PHOENIX -- Shaun Marcum cruised through three innings in his second Cactus League start for the Brewers and showed his teammates what all the fuss was about.

"You hear it, but today you really saw why he's so good," said veteran infielder Craig Counsell. "When he misses, he just misses. He really tempts the hitters."

Marcum, acquired in a December trade with the Blue Jays, allowed two harmless singles and struck out three batters in Saturday's 2-1 win over the Angels -- a marked improvement from his debut on Monday against the Giants, when he worked a perfect first inning but surrendered four hits and two runs in the second.

The right-hander surrendered one-out singles to Peter Bourjos in the first inning and Efren Navarro in the third. He got help in retiring Bourjos to end the third inning when left fielder Ryan Braun made a nice running catch near the warning track.

"I mixed in the cutter today and located those pretty well for the most part," Marcum said. "It was just another step forward in getting ready for the season."

Marcum figures he threw 10 or 11 cutters, and that was a bit of a surprise. He usually sticks to a fastball/changeup combination for his first two or three spring starts, but audibled after seeing an Angels lineup stocked with left-handed hitters. That got the competitive juices flowing.

"You want to get your work in, but you also want to get your three innings in and your 45 pitches, and put up zeroes as well," Marcum said.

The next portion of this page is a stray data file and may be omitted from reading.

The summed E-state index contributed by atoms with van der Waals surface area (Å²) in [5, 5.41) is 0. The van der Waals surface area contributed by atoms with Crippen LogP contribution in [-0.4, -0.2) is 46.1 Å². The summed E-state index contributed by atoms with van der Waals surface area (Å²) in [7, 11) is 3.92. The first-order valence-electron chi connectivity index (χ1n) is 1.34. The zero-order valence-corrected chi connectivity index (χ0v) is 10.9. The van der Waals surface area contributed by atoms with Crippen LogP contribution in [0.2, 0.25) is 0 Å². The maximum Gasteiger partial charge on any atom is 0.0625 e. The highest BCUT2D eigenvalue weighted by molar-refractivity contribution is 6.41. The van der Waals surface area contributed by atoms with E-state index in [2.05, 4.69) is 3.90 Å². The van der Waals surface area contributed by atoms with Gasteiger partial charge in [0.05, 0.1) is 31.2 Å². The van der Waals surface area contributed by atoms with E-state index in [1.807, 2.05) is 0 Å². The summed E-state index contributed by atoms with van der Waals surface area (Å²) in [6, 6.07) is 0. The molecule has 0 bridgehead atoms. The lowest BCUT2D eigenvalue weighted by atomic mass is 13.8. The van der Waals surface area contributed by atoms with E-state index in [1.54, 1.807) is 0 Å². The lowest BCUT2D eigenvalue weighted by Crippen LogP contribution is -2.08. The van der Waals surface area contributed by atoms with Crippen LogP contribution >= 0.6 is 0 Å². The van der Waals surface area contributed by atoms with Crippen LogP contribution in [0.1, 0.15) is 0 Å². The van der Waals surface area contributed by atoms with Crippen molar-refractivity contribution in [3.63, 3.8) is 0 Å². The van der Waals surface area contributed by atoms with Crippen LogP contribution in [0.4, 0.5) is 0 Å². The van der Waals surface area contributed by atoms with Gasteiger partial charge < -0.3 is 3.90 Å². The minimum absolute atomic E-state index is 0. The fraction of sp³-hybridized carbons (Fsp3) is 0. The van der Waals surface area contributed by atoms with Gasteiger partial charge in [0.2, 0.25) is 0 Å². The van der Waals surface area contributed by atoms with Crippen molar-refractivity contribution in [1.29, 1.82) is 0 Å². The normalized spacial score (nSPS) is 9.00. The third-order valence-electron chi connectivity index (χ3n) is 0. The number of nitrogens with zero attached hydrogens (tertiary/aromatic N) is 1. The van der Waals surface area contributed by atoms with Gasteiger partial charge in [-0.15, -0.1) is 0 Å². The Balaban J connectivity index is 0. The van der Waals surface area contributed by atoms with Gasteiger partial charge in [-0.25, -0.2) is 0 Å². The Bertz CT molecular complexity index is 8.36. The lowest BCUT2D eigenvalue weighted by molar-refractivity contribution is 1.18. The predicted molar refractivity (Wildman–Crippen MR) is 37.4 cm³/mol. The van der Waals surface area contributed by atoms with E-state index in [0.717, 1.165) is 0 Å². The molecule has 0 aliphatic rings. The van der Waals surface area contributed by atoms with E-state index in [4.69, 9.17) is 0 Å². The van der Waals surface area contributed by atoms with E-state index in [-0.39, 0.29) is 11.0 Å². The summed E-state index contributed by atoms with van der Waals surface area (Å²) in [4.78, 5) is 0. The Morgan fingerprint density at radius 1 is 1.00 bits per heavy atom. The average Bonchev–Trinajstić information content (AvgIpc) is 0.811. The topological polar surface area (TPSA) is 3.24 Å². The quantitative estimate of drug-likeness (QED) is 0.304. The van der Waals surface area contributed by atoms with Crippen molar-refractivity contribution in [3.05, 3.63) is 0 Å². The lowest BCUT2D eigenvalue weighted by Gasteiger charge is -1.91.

Smooth sailing for Saito in Brewers debut

PHOENIX -- Brewers bench coach Jerry Narron has been practicing the Japanese characters for Takashi Saito's name, and he finally put his new skill to use on the lineup card that hung in the clubhouse before Saturday's 2-1 win over the the Angels at Maryvale Baseball Park.

Saito made his unofficial Brewers debut and recorded two outs before exhausting his allotment of pitches. He appreciated Narron's gesture.

"I was very moved by it," Saito said through his translator. "I think everybody would be really surprised, especially because the kanji from my name is a little more difficult."

Throwing fastballs for all but two of his 18 pitches in the fourth inning, Saito walked Angels left fielder Reggie Willits to begin his Brewers career and then retired Alberto Callaspo and Hank Conger on flyouts to right field. Since Saito was scheduled to throw about 15 pitches in his first outing, manager Ron Roenicke opted to go to Minor Leaguer Michael Fiers for the inning's final out.

"I know he can finish the inning," Roenicke said. "There's no reason to pitch him too many pitches today. If he goes out and it's a tough at-bat and he throws six, seven pitches, now we're getting to a place we didn't want to go."

Saito is a key part of the Brewers' bullpen, considering 27-year-old John Axford is entering his first full season as a Major League closer.

Roenicke regularly saw Saito from 2006-08 when he pitched for the Dodgers, the Angels' Interleague rivals. He moved to Boston for '09 and pitched for Atlanta last season, posting a 2.83 ERA in 56 games before a September shoulder injury prematurely ended his season.

Saito felt tight in other areas last year before the shoulder injury set in, so he proceeded very carefully this spring when he developed a sore hamstring and hip. He threw one extra bullpen session on Wednesday before taking the mound in a game.